In the 1990s, Gothenburg-based ice hockey team 'West Frölunda' ('Västra Frölunda') changed its name to 'Frölunda Indians' and its logo to a Native American dressed in traditional feathers.
It is a common symbol in the United States, where many teams have similar logos, although the concept has received criticism in recent years. But you would be forgiven if a western Swedish ice hockey team's connection to the indigenous people across the Atlantic strikes you as unclear.
“When the team changed its logo in the 1990s it wanted to reflect that back in the 1970s people used to refer to it as 'The Wild West' when Frölunda were playing. Let's just say it was always 'interesting' to watch Frölunda play – in a positive as well as in a negative way,” the team's press spokesman told The Local on Tuesday.
However, the new logo has not sat well with all fans and it stirred up a debate in Sweden this week after a self-proclaimed Native American reported the team to the Swedish Equality Ombudsman (Diskrimineringsombudsmannen, DO).
He wrote: “I want to report their logo to you and I want to demand that it is changed because it is offensive to all Indians and it uses a stereotypical image of Indians.”
The story sparked some debate on social media site Twitter on Tuesday, with one person writing: “Has Johnny Depp reported the speedway team 'The Pirates' yet?”
Har Johnny Depp DO-anmält Speedwaylaget Piraterna än??? http://t.co/hqeijtN750
— Carl Dahlén (@gubbslem) May 5, 2015
But another person supported the proposal, writing “perhaps now Frölunda can stop calling themselves 'Indians' and become West Frölunda again”.
Bra anmälan till DO. Nu kanske Frölunda kan sluta kalla sig Indians och bli VF igen. Sen kalla det Elitserien igen http://t.co/e2kUM5Hltz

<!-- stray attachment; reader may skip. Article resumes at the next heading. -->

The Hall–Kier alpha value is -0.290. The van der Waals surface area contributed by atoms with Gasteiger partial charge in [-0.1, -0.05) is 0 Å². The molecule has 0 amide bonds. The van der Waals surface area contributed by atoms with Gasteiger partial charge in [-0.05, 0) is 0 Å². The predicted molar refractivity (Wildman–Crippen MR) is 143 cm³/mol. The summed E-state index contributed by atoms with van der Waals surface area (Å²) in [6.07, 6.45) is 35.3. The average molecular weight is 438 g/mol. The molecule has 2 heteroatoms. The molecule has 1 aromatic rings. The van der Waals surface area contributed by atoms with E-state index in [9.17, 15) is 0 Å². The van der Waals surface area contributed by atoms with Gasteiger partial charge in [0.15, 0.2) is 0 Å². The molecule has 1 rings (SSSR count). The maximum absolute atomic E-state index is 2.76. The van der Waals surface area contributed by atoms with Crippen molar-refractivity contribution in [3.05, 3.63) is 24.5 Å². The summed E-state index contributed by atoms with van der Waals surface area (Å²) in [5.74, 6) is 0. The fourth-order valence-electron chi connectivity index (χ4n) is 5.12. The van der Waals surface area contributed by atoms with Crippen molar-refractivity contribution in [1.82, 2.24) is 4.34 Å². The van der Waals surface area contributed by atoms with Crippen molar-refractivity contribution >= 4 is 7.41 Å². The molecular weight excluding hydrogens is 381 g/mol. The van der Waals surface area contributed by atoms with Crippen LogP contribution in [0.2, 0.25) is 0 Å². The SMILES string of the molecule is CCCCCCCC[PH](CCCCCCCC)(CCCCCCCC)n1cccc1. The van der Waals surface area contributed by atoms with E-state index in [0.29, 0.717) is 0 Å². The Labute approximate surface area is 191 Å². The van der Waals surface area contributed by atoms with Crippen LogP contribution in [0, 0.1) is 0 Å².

— Magnus Broman (@magnus_broman) May 5, 2015
However, the Equality Ombudsman confirmed on Tuesday morning that it had dropped the case.
“We have arrived at the conclusion that it was not covered by Swedish discrimination law. Discrimination is defined in the legislation as somebody being disadvantaged or treated worse than another person in a similar situation and that has not happened in this case,” press spokesman Clas Lundstedt told The Local.
“This case could perhaps be related to freedom of speech legislation or similar, but that is not covered by laws on discrimination, so it is nothing that is within our remit,” he added.
Frölunda Indians play in the Swedish premier ice hockey league, SHL, and were the home team of famous Swedish twins and NHL players Henrik and Joel Lundqvist – who is the current team captain – during their formative years.
And chairman Mats Grauers told Swedish newspaper Dagens Media earlier on Monday that the team intend to keep their name and logo.
“I have a hard time understanding this, but everyone has the right to make a report and have their case heard. If this person feels that the logo and name are offensive you have to respect that, but I don't share their view,” he said.
“We look at the Native American as a positive symbol and there has never been any talk of offending or inflicting pain on a group of people,” he added.